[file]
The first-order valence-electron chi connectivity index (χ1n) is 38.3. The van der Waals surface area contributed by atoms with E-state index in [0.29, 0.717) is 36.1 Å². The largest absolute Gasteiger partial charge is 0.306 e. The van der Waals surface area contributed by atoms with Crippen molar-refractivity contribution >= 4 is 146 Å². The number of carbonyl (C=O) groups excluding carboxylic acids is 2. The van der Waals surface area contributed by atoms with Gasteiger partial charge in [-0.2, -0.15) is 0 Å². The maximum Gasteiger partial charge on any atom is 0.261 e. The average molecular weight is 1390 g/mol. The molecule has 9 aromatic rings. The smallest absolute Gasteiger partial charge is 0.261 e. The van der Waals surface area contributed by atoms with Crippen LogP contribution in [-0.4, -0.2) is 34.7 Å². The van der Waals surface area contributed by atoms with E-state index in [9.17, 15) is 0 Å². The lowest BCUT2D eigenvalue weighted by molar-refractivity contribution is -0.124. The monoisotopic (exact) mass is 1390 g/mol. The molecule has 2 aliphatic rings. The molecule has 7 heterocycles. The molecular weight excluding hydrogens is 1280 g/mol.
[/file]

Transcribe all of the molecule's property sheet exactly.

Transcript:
The first-order valence-electron chi connectivity index (χ1n) is 38.3. The van der Waals surface area contributed by atoms with E-state index in [0.29, 0.717) is 36.1 Å². The largest absolute Gasteiger partial charge is 0.306 e. The van der Waals surface area contributed by atoms with Crippen molar-refractivity contribution >= 4 is 146 Å². The number of carbonyl (C=O) groups excluding carboxylic acids is 2. The van der Waals surface area contributed by atoms with Gasteiger partial charge in [-0.2, -0.15) is 0 Å². The maximum Gasteiger partial charge on any atom is 0.261 e. The average molecular weight is 1390 g/mol. The molecule has 9 aromatic rings. The smallest absolute Gasteiger partial charge is 0.261 e. The van der Waals surface area contributed by atoms with Crippen LogP contribution in [-0.4, -0.2) is 34.7 Å². The van der Waals surface area contributed by atoms with E-state index in [9.17, 15) is 0 Å². The lowest BCUT2D eigenvalue weighted by molar-refractivity contribution is -0.124. The monoisotopic (exact) mass is 1390 g/mol. The molecule has 2 aliphatic rings. The molecule has 7 heterocycles. The molecular weight excluding hydrogens is 1280 g/mol.